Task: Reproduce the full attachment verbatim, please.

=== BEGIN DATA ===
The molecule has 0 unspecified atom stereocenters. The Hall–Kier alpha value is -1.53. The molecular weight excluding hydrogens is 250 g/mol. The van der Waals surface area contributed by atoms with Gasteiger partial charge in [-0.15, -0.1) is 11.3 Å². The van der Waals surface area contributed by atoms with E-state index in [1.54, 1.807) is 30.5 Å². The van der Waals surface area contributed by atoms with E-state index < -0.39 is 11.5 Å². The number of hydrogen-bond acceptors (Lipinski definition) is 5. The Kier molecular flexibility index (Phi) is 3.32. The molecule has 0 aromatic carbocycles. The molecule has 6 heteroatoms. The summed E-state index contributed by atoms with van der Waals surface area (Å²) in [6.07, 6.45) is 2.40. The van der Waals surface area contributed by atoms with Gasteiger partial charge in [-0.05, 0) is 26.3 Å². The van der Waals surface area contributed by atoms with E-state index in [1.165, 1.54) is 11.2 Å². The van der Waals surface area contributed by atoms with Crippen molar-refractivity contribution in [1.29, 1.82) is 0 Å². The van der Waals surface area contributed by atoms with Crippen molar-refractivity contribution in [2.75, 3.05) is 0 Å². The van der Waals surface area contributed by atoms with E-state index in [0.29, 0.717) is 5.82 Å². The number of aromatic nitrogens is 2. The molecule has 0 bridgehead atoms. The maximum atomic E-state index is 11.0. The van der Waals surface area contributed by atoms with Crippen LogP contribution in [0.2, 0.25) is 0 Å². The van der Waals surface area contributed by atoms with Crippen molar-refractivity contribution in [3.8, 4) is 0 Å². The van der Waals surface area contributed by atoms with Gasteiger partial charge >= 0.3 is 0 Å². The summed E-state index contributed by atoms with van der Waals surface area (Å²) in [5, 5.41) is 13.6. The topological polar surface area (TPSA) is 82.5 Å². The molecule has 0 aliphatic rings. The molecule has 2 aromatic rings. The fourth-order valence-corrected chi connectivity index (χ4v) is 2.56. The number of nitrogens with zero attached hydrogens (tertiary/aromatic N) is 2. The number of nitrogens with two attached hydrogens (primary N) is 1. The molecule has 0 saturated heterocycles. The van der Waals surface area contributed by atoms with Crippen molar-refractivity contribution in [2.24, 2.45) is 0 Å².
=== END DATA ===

The molecule has 0 unspecified atom stereocenters. The Hall–Kier alpha value is -1.53. The molecular weight excluding hydrogens is 250 g/mol. The van der Waals surface area contributed by atoms with Gasteiger partial charge in [-0.15, -0.1) is 11.3 Å². The van der Waals surface area contributed by atoms with E-state index in [1.54, 1.807) is 30.5 Å². The van der Waals surface area contributed by atoms with E-state index < -0.39 is 11.5 Å². The number of hydrogen-bond acceptors (Lipinski definition) is 5. The Kier molecular flexibility index (Phi) is 3.32. The molecule has 0 aromatic carbocycles. The molecule has 6 heteroatoms. The summed E-state index contributed by atoms with van der Waals surface area (Å²) in [6.07, 6.45) is 2.40. The van der Waals surface area contributed by atoms with Gasteiger partial charge in [-0.05, 0) is 26.3 Å². The van der Waals surface area contributed by atoms with E-state index in [1.165, 1.54) is 11.2 Å². The van der Waals surface area contributed by atoms with Crippen molar-refractivity contribution in [1.29, 1.82) is 0 Å². The van der Waals surface area contributed by atoms with Crippen molar-refractivity contribution in [2.75, 3.05) is 0 Å². The van der Waals surface area contributed by atoms with E-state index in [0.29, 0.717) is 5.82 Å². The number of aromatic nitrogens is 2. The molecule has 0 bridgehead atoms. The maximum atomic E-state index is 11.0. The van der Waals surface area contributed by atoms with Crippen LogP contribution in [0.2, 0.25) is 0 Å². The van der Waals surface area contributed by atoms with Crippen molar-refractivity contribution in [3.8, 4) is 0 Å². The van der Waals surface area contributed by atoms with Gasteiger partial charge >= 0.3 is 0 Å². The summed E-state index contributed by atoms with van der Waals surface area (Å²) in [5, 5.41) is 13.6. The topological polar surface area (TPSA) is 82.5 Å². The molecule has 0 aliphatic rings. The molecule has 2 aromatic rings. The fourth-order valence-corrected chi connectivity index (χ4v) is 2.56. The number of nitrogens with zero attached hydrogens (tertiary/aromatic N) is 2. The number of nitrogens with two attached hydrogens (primary N) is 1. The molecule has 0 saturated heterocycles. The van der Waals surface area contributed by atoms with Crippen molar-refractivity contribution in [2.24, 2.45) is 0 Å².